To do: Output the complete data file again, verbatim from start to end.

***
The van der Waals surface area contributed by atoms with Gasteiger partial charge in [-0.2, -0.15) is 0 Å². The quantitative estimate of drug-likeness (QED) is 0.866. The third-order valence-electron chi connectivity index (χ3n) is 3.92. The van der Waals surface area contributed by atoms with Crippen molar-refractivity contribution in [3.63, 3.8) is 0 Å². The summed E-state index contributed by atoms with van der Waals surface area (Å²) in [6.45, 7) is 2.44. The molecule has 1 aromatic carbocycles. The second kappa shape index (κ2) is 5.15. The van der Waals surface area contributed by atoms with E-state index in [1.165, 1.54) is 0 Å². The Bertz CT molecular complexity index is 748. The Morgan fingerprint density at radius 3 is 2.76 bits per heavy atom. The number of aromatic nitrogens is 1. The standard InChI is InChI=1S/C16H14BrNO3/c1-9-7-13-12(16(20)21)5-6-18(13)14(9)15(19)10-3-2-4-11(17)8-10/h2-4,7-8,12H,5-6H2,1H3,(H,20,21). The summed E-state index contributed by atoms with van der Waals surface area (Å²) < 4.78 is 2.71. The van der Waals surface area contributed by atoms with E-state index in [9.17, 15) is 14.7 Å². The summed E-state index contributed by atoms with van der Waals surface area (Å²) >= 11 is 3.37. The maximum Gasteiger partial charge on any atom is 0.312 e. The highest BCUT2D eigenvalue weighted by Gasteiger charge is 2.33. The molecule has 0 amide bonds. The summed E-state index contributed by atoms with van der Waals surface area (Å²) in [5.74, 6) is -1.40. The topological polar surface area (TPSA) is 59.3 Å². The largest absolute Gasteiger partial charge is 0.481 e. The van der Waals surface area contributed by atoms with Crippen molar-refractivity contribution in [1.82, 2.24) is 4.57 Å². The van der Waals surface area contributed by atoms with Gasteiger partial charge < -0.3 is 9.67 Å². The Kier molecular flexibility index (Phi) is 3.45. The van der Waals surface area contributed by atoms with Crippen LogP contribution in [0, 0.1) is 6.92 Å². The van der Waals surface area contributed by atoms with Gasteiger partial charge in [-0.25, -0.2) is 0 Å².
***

The van der Waals surface area contributed by atoms with Gasteiger partial charge in [-0.2, -0.15) is 0 Å². The quantitative estimate of drug-likeness (QED) is 0.866. The third-order valence-electron chi connectivity index (χ3n) is 3.92. The van der Waals surface area contributed by atoms with Crippen molar-refractivity contribution in [3.63, 3.8) is 0 Å². The summed E-state index contributed by atoms with van der Waals surface area (Å²) in [6.45, 7) is 2.44. The molecule has 1 aromatic carbocycles. The second kappa shape index (κ2) is 5.15. The van der Waals surface area contributed by atoms with E-state index in [1.165, 1.54) is 0 Å². The Bertz CT molecular complexity index is 748. The Morgan fingerprint density at radius 3 is 2.76 bits per heavy atom. The number of aromatic nitrogens is 1. The standard InChI is InChI=1S/C16H14BrNO3/c1-9-7-13-12(16(20)21)5-6-18(13)14(9)15(19)10-3-2-4-11(17)8-10/h2-4,7-8,12H,5-6H2,1H3,(H,20,21). The summed E-state index contributed by atoms with van der Waals surface area (Å²) < 4.78 is 2.71. The van der Waals surface area contributed by atoms with E-state index in [9.17, 15) is 14.7 Å². The summed E-state index contributed by atoms with van der Waals surface area (Å²) >= 11 is 3.37. The maximum Gasteiger partial charge on any atom is 0.312 e. The highest BCUT2D eigenvalue weighted by Gasteiger charge is 2.33. The molecule has 0 amide bonds. The summed E-state index contributed by atoms with van der Waals surface area (Å²) in [5.74, 6) is -1.40. The topological polar surface area (TPSA) is 59.3 Å². The largest absolute Gasteiger partial charge is 0.481 e. The van der Waals surface area contributed by atoms with Crippen molar-refractivity contribution in [1.82, 2.24) is 4.57 Å². The van der Waals surface area contributed by atoms with Gasteiger partial charge < -0.3 is 9.67 Å². The Kier molecular flexibility index (Phi) is 3.45. The van der Waals surface area contributed by atoms with Crippen LogP contribution in [0, 0.1) is 6.92 Å². The van der Waals surface area contributed by atoms with Gasteiger partial charge in [-0.25, -0.2) is 0 Å².